The World’s Edge is a solid sheet of mist before his eyes. The water falling over is a cannonade that doesn’t end, it’s all the thunder that ever rolled, it’s every snapping shroud, fall and stay that ever rode the wind. Badessy is holding open a crack in the world, bowing eloquently to the riders as they ride through from the land beyond the stars. Mighty Ogoun, sly Anansi, majestic Damballa, beautiful Ezili Freda with her sister Erzuli Freda and even the ill-tempered Marinette and dark Eshu.
He watches them come, their hoofbeats drown out the water’s roar, but he does not fear their horses.
She is heeled over sharply. Agwe is impatient and She won’t wait for Badessy’s wind. So She is heeled over sharply, her sails flapping randomly as she seeks The Old Land. He straddles the bowsprit, watching the dolphins. They are guiding him, mocking him, calling to him, escorting him. They are as eager as he is to get home. And he knows that they cannot go without him. And he knows that he cannot go without them.
He knows that the Baron is busy behind him. So he does not fear.
He is in the water. The harbour basin is dark and still, the water cold. Ahead looms the ship’s massive black side.
He is in the water, swimming with the mermaid. She pulls him into her arms. And he struggles, tells her that he is a creature of the air, that he needs to breathe the air to live. And she touches his face, and tells him that he shouldn’t be silly.
He is in the water, holding the rope that dangles from the massive black ship. The harbour basin is coming alight, flames and screams and chaos grow slowly out of the night. He begins the climb.
As he leaves the water, her hand touches his ancle, urging him back. And he turns, caresses her arm with his foot, and promises her that they’ll swim together again. She lets him leave her – for now.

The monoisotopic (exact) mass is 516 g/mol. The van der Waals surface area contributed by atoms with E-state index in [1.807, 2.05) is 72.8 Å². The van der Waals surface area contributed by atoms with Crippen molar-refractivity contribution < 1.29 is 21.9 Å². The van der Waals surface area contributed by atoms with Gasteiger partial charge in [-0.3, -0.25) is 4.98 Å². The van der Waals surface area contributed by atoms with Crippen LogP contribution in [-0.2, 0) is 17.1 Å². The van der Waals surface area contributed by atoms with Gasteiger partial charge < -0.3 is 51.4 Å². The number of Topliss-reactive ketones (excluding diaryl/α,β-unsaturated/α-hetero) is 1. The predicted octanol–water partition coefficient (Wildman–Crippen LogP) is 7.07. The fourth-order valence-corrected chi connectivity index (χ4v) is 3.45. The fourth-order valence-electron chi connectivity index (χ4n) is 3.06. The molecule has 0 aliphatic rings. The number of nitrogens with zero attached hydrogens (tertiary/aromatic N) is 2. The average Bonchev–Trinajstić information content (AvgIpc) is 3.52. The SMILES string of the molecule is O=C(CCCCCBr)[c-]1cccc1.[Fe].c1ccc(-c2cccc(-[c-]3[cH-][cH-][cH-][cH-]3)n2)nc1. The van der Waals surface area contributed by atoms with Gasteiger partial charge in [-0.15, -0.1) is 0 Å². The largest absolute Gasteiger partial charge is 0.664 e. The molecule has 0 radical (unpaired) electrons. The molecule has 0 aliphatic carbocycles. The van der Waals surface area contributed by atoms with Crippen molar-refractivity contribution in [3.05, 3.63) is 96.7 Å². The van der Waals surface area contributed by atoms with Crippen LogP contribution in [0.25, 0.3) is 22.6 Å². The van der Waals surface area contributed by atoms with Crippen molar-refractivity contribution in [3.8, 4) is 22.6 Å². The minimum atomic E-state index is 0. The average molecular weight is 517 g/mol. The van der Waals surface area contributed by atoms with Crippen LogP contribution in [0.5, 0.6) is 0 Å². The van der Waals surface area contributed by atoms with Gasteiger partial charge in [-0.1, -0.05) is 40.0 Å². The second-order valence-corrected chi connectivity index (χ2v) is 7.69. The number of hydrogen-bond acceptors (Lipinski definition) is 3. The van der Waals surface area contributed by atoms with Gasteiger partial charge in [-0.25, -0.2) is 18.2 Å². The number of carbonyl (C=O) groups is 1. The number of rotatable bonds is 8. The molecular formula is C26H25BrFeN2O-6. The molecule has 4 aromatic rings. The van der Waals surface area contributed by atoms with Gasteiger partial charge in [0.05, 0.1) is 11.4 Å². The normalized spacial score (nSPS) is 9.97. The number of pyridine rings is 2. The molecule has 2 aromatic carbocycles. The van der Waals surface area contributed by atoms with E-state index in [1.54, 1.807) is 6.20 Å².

Ogoun is marching across the water tonight. Wherever his feet touch flames spring up, men are struck with panic. He stands at the ship’s side and watches it happen. And he knows that Eshu will ride them to help them escape Ogoun’s fury that they have unleashed upon these people.
As Eshu guides them away, he knows that two of the mighty have been served well tonight, and that the Baron will have a busy morning.
His arm goes around the woman. Her scent is as welcome as it is familiar; sweat, sun, dust, lovemaking. A short ways off, the child is playing in the surf, chasing the waves as they roll back off the beach. He holds her close, a promise that is forever.
He sits at the fire, the child at his feet. He is talking; of the sea, of ships, of jungles, of the loa. The child listens until sleep comes. He carries the child to bed.
The woman is still there when he returns. She takes his hands in both of hers. He comes to her, a promise that is forever.
She sings as she bathes in the stream. Naked, black as night, more beautiful than the Freda twins. Her song is at home here, she sings of the land, of the night, of the sky and of her man. And He remembers another song for a moment. But as the woman comes from the stream, the image of the Mermaid flees.
They are calling to him again. Their voices rise out of the deep west to reach him on the shore. And he cannot help listening. They sing to him of the sweetness, they sing to him of things to come. And he knows that he cannot go, he cannot leave. As he stands there listening, vines grow from the sand to envelop his legs and his groin and his chest and his arms.
As he lies on the beach, vines covering all but his face, the voices grow fainter. The singing removes itself from him. And he cannot breathe, he cannot cry, he cannot weep as the tide comes in.
He is outside the birthing hut. Waiting. The sweat runs freely down his back and stomach. He paces. He listens for the moans and cries and for that one first scream.
The midwife hands him the bundle and his heart races. The Baron smiles his death’s head smile. He unwraps the dead white snake, its withered skin clings to the bones. And the Baron is still smiling. He opens the mouth of the infant, looking for the fangs that will never grow in. And the Baron grins as he takes back the tiny bundle.